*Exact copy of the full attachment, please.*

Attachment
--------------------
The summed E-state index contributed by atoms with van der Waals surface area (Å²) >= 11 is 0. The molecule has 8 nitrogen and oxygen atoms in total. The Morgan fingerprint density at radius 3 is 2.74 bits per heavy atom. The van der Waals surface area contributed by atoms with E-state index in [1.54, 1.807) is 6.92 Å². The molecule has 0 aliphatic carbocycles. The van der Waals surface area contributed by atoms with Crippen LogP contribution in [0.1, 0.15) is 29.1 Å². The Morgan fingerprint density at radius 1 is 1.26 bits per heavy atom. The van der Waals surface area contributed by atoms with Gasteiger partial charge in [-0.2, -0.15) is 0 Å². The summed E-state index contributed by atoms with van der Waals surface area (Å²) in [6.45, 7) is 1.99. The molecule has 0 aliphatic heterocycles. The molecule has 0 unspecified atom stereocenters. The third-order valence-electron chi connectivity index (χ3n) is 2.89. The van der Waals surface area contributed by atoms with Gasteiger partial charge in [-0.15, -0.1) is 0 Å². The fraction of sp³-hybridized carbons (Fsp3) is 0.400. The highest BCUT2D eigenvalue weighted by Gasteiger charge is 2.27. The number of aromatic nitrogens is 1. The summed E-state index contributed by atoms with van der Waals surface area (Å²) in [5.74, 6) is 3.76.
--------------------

The summed E-state index contributed by atoms with van der Waals surface area (Å²) >= 11 is 0. The molecule has 8 nitrogen and oxygen atoms in total. The Morgan fingerprint density at radius 3 is 2.74 bits per heavy atom. The van der Waals surface area contributed by atoms with E-state index in [1.54, 1.807) is 6.92 Å². The molecule has 0 aliphatic carbocycles. The van der Waals surface area contributed by atoms with Crippen LogP contribution in [0.1, 0.15) is 29.1 Å². The Morgan fingerprint density at radius 1 is 1.26 bits per heavy atom. The van der Waals surface area contributed by atoms with Gasteiger partial charge in [-0.2, -0.15) is 0 Å². The summed E-state index contributed by atoms with van der Waals surface area (Å²) in [6.45, 7) is 1.99. The molecule has 0 aliphatic heterocycles. The molecule has 0 unspecified atom stereocenters. The third-order valence-electron chi connectivity index (χ3n) is 2.89. The van der Waals surface area contributed by atoms with Gasteiger partial charge in [-0.15, -0.1) is 0 Å². The fraction of sp³-hybridized carbons (Fsp3) is 0.400. The highest BCUT2D eigenvalue weighted by Gasteiger charge is 2.27. The number of aromatic nitrogens is 1. The summed E-state index contributed by atoms with van der Waals surface area (Å²) in [5.74, 6) is 3.76.